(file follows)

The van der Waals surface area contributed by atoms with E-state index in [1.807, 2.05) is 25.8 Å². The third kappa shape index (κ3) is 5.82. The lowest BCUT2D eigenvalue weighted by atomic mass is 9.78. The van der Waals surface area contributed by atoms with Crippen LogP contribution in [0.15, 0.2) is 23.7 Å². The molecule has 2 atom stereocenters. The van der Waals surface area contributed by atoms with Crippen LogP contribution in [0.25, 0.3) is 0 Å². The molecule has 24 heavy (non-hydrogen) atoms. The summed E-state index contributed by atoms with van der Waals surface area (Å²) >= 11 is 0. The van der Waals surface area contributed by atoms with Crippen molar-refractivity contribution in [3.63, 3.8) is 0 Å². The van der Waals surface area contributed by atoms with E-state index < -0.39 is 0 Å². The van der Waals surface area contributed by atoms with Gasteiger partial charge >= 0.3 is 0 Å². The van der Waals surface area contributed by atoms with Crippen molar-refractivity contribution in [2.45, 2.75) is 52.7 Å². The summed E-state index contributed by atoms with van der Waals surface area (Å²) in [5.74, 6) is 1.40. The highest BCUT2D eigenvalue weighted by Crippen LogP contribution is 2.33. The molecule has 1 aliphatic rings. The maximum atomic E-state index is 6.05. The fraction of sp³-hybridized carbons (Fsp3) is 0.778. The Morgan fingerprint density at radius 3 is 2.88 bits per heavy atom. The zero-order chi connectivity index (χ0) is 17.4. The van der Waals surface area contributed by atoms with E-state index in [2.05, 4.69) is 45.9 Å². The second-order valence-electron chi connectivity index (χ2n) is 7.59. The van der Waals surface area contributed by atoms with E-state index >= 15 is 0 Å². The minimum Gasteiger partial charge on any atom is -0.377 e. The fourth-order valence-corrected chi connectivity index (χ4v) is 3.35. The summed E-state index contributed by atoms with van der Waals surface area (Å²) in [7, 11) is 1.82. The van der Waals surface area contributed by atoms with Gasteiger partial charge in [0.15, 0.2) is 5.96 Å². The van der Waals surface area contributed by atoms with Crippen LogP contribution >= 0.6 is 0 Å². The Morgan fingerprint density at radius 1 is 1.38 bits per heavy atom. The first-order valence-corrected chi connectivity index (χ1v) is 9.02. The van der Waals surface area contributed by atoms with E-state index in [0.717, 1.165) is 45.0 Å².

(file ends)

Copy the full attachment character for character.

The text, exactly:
The van der Waals surface area contributed by atoms with E-state index in [1.807, 2.05) is 25.8 Å². The third kappa shape index (κ3) is 5.82. The lowest BCUT2D eigenvalue weighted by atomic mass is 9.78. The van der Waals surface area contributed by atoms with Crippen LogP contribution in [0.15, 0.2) is 23.7 Å². The molecule has 2 atom stereocenters. The van der Waals surface area contributed by atoms with Crippen LogP contribution in [0.25, 0.3) is 0 Å². The molecule has 24 heavy (non-hydrogen) atoms. The summed E-state index contributed by atoms with van der Waals surface area (Å²) >= 11 is 0. The van der Waals surface area contributed by atoms with Crippen molar-refractivity contribution in [3.63, 3.8) is 0 Å². The van der Waals surface area contributed by atoms with E-state index < -0.39 is 0 Å². The van der Waals surface area contributed by atoms with Gasteiger partial charge >= 0.3 is 0 Å². The van der Waals surface area contributed by atoms with Crippen molar-refractivity contribution in [2.45, 2.75) is 52.7 Å². The summed E-state index contributed by atoms with van der Waals surface area (Å²) in [5.74, 6) is 1.40. The highest BCUT2D eigenvalue weighted by Crippen LogP contribution is 2.33. The molecule has 1 aliphatic rings. The maximum atomic E-state index is 6.05. The fraction of sp³-hybridized carbons (Fsp3) is 0.778. The Morgan fingerprint density at radius 3 is 2.88 bits per heavy atom. The zero-order chi connectivity index (χ0) is 17.4. The van der Waals surface area contributed by atoms with E-state index in [2.05, 4.69) is 45.9 Å². The second-order valence-electron chi connectivity index (χ2n) is 7.59. The van der Waals surface area contributed by atoms with E-state index >= 15 is 0 Å². The minimum Gasteiger partial charge on any atom is -0.377 e. The fourth-order valence-corrected chi connectivity index (χ4v) is 3.35. The summed E-state index contributed by atoms with van der Waals surface area (Å²) in [7, 11) is 1.82. The van der Waals surface area contributed by atoms with Gasteiger partial charge in [0.15, 0.2) is 5.96 Å². The van der Waals surface area contributed by atoms with Crippen LogP contribution >= 0.6 is 0 Å². The Morgan fingerprint density at radius 1 is 1.38 bits per heavy atom. The first-order valence-corrected chi connectivity index (χ1v) is 9.02. The van der Waals surface area contributed by atoms with E-state index in [0.717, 1.165) is 45.0 Å².